The legislative push to legalize sports betting in Georgia could arrive sooner than expected. Atlanta sports teams’ messaging on the topic points toward that.
Though it presents some risk for any member of the Georgia state legislature, there is some risk in not doing so as well. That scenario would be great for future legal sportsbooks in Tennessee.
What Atlanta sports teams are saying about legal sports betting
For the most part, professional sports franchises like the Atlanta Hawks supporting legal wagering in Georgia isn’t news. For example, Atlanta Motor Speedway President Ed Clark has been on the record with his support for months.
The little tidbit of news is that these organizations expect a bill to surface in the state legislature soon. Officials like Hawks President Steve Koonin declined to elaborate on why they expect activity there within a short period of time, however.
One member of the legislature who has publicly supported the idea is House Speaker David Ralston. Ralston was in attendance at a rally for the cause last month.
There’s a vast difference between showing up at a rally and sponsoring legislation, however. It’s still unclear whether Ralston or anyone else is willing to take that risk.
Why the ante for betting on legalization may cost political futures
There is no form of legal gambling in Georgia other than the state lottery. Like in Tennessee, legal wagering on sporting events would likely take place solely online.
All previous attempts to bring commercial casinos to the state have failed. The consensus has been that doing so is a moral faux pas.
Many in the state feel the same way about legalizing sports betting. Therefore, any member of Georgia’s state government risks painting a target on her/his back for such groups and individuals if he/she is the one to present such legislation.
Even among those who are less opposed to the idea as a moral issue, there are disagreements about how to legalize the activity and whether or not it’s a matter of importance.
Key figures in Atlanta who don’t see the need to legalize
Among those who don’t see the legalization of sports betting in Georgia as a high priority right now are Lt. Gov. Geoff Duncan and Senate Majority Leader Mike Dugan. It should go without saying that the support of such individuals is crucial, especially given the prescribed path.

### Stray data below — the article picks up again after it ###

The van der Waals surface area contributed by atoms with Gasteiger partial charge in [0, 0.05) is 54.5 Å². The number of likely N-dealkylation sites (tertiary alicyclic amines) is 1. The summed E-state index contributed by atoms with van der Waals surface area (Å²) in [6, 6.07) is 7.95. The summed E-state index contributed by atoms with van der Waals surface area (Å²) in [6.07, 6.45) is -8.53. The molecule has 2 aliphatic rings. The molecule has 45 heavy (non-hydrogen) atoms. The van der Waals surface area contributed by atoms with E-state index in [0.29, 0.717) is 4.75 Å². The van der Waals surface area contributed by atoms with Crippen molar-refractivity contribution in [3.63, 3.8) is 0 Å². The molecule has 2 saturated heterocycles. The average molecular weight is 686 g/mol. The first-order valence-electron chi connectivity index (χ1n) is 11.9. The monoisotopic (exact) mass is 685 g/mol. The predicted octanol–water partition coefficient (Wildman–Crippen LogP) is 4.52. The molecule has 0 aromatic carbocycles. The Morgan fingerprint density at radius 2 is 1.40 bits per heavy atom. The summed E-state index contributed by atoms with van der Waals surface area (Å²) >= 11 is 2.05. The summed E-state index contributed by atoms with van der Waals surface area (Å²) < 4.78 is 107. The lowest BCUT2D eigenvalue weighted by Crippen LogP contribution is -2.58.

A contingent of legislators feels that the only way to legalize wagering on sports in the state is to amend the state’s constitution. Proponents of that idea state the people at large should decide on the issue, not the legislature.
There is also a group who feel that Georgia could follow Tennessee’s lead and enact sports betting legislation without amending the Constitution. That would be an easier and faster path but it presents a risk of being subject to challenges in court, especially given the moral opposition.
Either way, time to act is running short. Legislators only have until March 12 to submit new bills for consideration.
While that suggests the sports executives may be right about legislation coming soon, the doubts about whether doing so would prove fruitful remain. Future legal sportsbook operators in Tennessee prefer the status quo remains in the Peach State.
Why the current situation in Georgia is ideal for Tennessee
As Tennessee’s legal sportsbooks won’t start accepting wagers until mid-June at the earliest, the more trouble sports betting in Georgia has, the better. Tennessee’s coffers could benefit from Georgians greatly.
When the online sportsbooks go live, Georgians will be able to cross the border and legally make their wagers. Every dollar from out of state represents a net gain for the economy in Tennessee.
While spending at Tennessee sportsbooks by in-state residents is still great, it’s less of a gain because that represents discretionary spending that Tennesseans aren’t making elsewhere in the state. Coming from legal residents of other states like Georgia, it’s like “stealing” tax dollars.
That’s why even if the team execs are right and a sports betting bill is introduced in Georgia soon, that’s no reason to panic. It could still be months, if not years before that bill becomes law. The chances of that happening don’t look great right now either.